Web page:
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Left with no choice, Romney pivots on economy

Did you catch Mitt Romney's victory speech in Illinois last night? Echoing the themes -- and at times, the literal phrasing -- of his economic speech at the University of Chicago on Monday, the former governor spoke at length about his vague appreciation for "freedom."

Romney did not, however, do what he spent 2011 doing: he didn't accuse President Obama of making the economy "worse."

This is not an accident. I first started reporting in January about the subtle -- and at times, not-so-subtle -- shift in Romney's rhetoric about the economy, as the candidate and his campaign began to come to terms with the fact that the recovery is picking up steam. Romney had a choice: stick to a line no one would believe, or adapt to improving circumstances. He chose the latter, and now acknowledges practically every day that the economy is getting better on Obama's watch, while trying to deny the president credit for the progress.

The L.A. Times had a good report on this yesterday, noting that Romney effectively had no choice.

[A]fter months of steady job growth, improved consumer confidence and big gains on Wall Street, the economy seems in less dire need of fixing, and Romney has been forced to alter his message or risk seeming out of touch. "I believe the economy's coming back," Romney said at a breakfast stop Monday in Springfield, where the former Massachusetts governor campaigned ahead of Tuesday's Illinois primary. But he gave absolutely no credit to President Obama -- "the economy always comes back after recession" -- and insisted the administration's policies had made matters worse and the recovery slower than it should have been.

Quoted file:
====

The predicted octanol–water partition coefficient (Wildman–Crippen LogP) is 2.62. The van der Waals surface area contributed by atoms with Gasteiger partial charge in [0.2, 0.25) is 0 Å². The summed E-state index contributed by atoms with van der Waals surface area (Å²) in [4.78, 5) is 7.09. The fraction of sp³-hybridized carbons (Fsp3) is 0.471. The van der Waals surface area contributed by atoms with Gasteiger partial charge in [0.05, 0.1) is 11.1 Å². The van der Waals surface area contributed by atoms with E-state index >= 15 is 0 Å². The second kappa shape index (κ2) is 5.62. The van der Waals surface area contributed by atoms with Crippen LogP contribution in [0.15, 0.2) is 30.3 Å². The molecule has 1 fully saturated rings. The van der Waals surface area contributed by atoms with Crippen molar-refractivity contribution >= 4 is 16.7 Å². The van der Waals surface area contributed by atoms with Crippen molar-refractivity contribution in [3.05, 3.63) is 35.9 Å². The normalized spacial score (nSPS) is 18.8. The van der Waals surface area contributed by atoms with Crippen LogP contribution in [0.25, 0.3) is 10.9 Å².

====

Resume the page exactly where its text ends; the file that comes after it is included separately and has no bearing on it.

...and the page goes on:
Greg Sargent added, "This yet another sign that the Romney campaign is betting heavily on the possibility that the American people won't remember or factor in just how awful a crisis Obama inherited upon taking office."

Quite right. At this point, the old Reagan line -- "Are you better off now than you were four years ago?" -- is the one question Romney and the Republican Party doesn't want Americans to ask, because it's so transparently obvious that national conditions have improved considerably.

This is not to say that conditions are good, necessarily, only that they're better. When FDR sought re-election in 1936, the unemployment rate was 17%, but he won re-election in a historic landslide -- not because a 17% unemployment rate was satisfactory, but because Americans realized Roosevelt inherited a crisis and helped get the country back on track.

It was about the direction, not the condition -- like now, the economy went from losing jobs to gaining jobs, from contraction to growth.

It makes Romney's challenge very difficult. His pitch is, in effect, "Sure, Obama inherited a global crash, took steps to turn the economy around, and I'll concede that things are now better. But vote against him anyway because I perceive us lacking ... economic 'freedom.'"

This is the single most important aspect of the 2012 presidential election, and Mitt Romney appears to have found himself without an argument.